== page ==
A short story
By Rebecca Ramdhan
There are many stories that float around about having one parent instead of two. Stories that differ from mine, because people are different, and you can’t just guess as to what happens in someone’s life. There are reiterations all over the world about children wanting another parent, wondering about all the what-ifs that come with thoughts of who that other person might have been, and why they aren’t in their life now. Those days that are spent deliberating while staying put in an empty house, “guarding” the house (as my mom would call it). I didn’t do much of any of this until I was too old to stay at the daycare they had on her college campus, though.
My days at that daycare were spent without much consideration for what hardships my mom faced. There was a lot of laughter, a lot of things that distract a child. I didn’t really know what my mom was going through back then because it wasn’t something I really noticed. All my concerns were limited to toys, friendships, dirt, and whether a caretaker was fun or a killjoy. It was only when I started to grow up, when I began to grasp the inner-workings of this world, that I began to understand what was happening. Those tired smiles, the late nights, the whispery voice of someone fighting to stay awake just a little longer.
Speculation and some experiences attest to a “lack of love” within a household where a child has only one parent. I like to think there wasn’t any less love than what I perceived based on my mom’s actions. It’s one thing to say you love someone, but it’s another to show it. My mom worked a great deal and put a lot of pressure on herself to provide for me. And I wouldn’t complain past the general “you’re pushing yourself too much”, because she wanted the best for me. I knew that, and I knew it was because she loved me. So I gave myself a role as time continued on (and as I had too much time on my hands to think about everything). I decided I would do the very best I could for myself.
That meant maturing a bit faster in some ways. I learned how to do small things for the sake of keeping my mom from worrying about me in those areas. I would teach myself how to make breakfast and lunch for myself, even dinner if I had to, just so mom didn’t have to fret over making me something. Getting dressed for myself at a young age was one more thing. Getting to school and back by myself, safely, was another. Getting good grades and studying hard so she wouldn’t have to think about helping me with homework? Done and done. When I was old enough to work and save up for myself, even in the smallest ways, and when I got my license with the intent to run errands in her stead, all of it was to help. All of the small things that might make her stress out in the slightest, I did…in hopes of lightening her burden. She would never consider me a “burden” specifically, but I had it in my head to make sure it never crossed her mind in the first place, because I wanted her to be as happy as she was trying to make me.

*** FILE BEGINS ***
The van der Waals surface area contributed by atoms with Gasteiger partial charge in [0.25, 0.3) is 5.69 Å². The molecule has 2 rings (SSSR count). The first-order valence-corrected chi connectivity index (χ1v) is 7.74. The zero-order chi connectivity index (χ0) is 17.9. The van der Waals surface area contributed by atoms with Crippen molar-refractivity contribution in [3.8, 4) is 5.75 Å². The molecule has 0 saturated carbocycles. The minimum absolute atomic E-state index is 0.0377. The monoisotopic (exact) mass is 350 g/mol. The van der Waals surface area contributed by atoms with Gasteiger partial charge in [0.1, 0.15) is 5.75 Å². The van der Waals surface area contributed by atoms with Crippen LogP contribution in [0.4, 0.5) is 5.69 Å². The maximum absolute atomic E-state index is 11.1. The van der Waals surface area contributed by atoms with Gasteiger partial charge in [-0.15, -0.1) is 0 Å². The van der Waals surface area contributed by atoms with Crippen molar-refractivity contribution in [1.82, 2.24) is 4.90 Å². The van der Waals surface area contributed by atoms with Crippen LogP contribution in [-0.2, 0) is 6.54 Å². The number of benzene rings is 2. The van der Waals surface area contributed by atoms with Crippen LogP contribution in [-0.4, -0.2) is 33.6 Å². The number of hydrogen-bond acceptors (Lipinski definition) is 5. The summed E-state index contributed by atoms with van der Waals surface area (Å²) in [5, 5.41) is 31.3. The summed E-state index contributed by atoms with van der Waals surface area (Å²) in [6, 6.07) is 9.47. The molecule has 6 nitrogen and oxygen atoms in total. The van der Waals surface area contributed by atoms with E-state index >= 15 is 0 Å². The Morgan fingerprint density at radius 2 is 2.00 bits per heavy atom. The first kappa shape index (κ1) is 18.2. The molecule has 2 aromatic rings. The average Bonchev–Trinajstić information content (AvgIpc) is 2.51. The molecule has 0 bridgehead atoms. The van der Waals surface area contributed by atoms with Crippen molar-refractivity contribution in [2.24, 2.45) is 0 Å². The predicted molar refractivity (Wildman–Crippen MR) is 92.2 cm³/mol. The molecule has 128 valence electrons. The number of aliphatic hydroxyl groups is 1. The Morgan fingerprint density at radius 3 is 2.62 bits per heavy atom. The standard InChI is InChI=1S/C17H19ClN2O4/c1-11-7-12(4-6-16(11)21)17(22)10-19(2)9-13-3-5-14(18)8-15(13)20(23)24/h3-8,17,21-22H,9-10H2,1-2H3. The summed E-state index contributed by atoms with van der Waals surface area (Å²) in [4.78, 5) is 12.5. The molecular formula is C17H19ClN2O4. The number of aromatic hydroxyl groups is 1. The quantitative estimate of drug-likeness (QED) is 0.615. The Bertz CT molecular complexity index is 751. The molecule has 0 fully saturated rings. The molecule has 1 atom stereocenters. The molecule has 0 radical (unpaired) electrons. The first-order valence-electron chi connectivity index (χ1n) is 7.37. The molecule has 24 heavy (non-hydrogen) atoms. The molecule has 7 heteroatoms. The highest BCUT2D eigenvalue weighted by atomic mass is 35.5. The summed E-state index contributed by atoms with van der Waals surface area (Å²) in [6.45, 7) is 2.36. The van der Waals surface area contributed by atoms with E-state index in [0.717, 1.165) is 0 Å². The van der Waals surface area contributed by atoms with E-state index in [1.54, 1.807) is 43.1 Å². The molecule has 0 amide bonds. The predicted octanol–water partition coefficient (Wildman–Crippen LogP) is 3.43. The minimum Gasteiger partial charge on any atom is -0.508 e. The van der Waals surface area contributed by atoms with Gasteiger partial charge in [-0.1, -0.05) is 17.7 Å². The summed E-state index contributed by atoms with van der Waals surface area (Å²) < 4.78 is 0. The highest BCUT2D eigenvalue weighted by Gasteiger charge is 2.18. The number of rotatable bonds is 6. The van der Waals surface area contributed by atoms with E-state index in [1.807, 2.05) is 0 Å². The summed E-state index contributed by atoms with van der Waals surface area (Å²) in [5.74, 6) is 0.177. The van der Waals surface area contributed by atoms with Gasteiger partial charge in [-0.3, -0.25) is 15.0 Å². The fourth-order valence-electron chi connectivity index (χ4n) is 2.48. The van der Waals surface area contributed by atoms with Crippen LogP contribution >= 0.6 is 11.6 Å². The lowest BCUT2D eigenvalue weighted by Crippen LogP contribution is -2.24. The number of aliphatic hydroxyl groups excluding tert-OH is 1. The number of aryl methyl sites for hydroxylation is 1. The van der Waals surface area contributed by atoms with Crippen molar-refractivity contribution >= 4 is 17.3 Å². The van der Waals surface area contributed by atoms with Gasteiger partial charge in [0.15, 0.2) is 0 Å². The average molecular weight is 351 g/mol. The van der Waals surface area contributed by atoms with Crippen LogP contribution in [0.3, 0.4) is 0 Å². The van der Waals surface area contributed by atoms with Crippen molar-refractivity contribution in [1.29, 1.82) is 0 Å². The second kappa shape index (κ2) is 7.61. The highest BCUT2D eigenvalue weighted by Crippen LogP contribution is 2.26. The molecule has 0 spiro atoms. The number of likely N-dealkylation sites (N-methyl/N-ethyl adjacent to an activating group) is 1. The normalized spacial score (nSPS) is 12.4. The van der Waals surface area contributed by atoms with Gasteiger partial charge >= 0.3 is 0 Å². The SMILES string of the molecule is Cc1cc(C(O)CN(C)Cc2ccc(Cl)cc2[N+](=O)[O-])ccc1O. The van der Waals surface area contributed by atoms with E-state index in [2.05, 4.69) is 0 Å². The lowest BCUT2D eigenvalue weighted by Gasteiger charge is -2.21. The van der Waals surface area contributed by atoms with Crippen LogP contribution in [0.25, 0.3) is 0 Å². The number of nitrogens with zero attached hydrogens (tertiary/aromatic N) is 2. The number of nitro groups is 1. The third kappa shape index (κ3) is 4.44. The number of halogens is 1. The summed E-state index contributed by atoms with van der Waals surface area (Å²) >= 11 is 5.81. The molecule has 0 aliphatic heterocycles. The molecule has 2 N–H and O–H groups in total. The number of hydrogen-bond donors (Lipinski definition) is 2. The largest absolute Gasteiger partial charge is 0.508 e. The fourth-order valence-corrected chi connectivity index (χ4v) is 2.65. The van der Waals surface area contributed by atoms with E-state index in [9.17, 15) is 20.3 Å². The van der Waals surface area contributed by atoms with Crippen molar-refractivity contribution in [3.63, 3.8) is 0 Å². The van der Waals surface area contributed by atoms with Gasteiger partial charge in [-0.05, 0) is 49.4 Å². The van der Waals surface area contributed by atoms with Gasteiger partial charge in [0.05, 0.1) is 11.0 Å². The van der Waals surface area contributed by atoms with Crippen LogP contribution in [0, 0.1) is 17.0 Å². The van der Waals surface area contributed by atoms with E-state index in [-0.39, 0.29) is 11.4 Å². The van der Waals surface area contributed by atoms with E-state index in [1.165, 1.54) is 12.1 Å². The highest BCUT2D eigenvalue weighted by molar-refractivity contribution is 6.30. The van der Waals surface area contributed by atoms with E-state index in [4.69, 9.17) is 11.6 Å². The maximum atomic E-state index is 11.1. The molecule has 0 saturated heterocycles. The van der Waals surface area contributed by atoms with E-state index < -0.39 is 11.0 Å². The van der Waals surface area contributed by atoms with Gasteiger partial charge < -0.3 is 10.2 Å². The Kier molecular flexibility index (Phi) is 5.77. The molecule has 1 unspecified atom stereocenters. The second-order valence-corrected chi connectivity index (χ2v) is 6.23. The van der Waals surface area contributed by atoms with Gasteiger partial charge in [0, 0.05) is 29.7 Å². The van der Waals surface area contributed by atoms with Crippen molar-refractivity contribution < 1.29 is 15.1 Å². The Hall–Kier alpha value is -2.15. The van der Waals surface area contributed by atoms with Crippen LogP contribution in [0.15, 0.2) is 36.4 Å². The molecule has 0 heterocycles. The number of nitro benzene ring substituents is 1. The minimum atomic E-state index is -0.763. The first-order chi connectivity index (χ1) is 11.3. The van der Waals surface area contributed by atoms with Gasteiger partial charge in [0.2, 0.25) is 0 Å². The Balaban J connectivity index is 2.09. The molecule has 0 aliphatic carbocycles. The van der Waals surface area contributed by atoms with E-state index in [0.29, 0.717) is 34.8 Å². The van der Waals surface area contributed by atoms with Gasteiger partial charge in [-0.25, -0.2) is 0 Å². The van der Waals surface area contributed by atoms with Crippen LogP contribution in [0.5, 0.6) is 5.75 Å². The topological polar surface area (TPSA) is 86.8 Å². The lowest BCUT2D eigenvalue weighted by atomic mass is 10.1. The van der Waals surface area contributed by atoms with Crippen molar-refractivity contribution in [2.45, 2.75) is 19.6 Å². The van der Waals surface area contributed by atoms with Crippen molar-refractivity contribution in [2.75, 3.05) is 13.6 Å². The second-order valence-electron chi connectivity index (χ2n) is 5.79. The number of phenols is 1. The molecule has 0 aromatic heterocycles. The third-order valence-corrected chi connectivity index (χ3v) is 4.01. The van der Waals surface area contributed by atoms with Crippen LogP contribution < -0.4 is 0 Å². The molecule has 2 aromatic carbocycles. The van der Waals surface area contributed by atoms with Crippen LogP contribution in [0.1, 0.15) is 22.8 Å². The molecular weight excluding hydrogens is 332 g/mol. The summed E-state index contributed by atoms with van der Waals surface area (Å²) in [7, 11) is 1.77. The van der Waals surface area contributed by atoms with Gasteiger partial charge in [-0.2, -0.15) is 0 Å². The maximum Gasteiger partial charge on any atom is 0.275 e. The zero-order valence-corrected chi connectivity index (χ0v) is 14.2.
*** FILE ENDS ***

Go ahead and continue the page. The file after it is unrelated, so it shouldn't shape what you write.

It occurred to me at some point in life, around the end of my high school life, that as much as I could maybe feel alone when she wasn’t home, she could feel like she was leaving me alone. My mom might feel trapped at work wishing she were home to be with me, to give me the attention she thinks I deserve. Especially with all the studies going on about how hard it is on the children of single parents. The day I realized that I called her while she was at work. I asked her if I could visit her and stay until she was done so I could go home with her. Or, if that wasn’t doable if it was okay to have lunch with her the next day. And ever since then, I spent at least an hour with her at her job, whenever things were idle, and even if we didn’t get a chance to talk, we were close. I would go home with her some days, I would share a meal with her other days. And helped the both of us, I think.
After all, for my whole life, it was just my mom and I. I had no siblings, I had no one else like her to lean on, because she’s family. And I’m her family. We were each other’s support system, and as much as I needed her, she needed me. It was a huge revelation, really, and I’m glad I realized it so early on in life. I wanted to be there for her as much as she wanted to be there for me.
Just as anything in this whole world has negatives, there are positives. It just depends on what weighs more in your mind, and it can take a conscious decision to make sure the good outweighs the bad. I love my mom, and I am so grateful. I always will be. It takes a lot of courage and hard work to do what my mom managed to do for me. No life is lived without risks, anyway.
Whatever someone’s story is, whoever their family is, whether they’re a child of a single parent or the single parent themselves, it’s worth it. It’s worth the time, and effort, and trial, and error…and everything that comes with life. Doing one’s best is all you can hope to do, and with that, trusting that whatever happens afterward, none of it is in vain.
Or…that’s what I think, at least.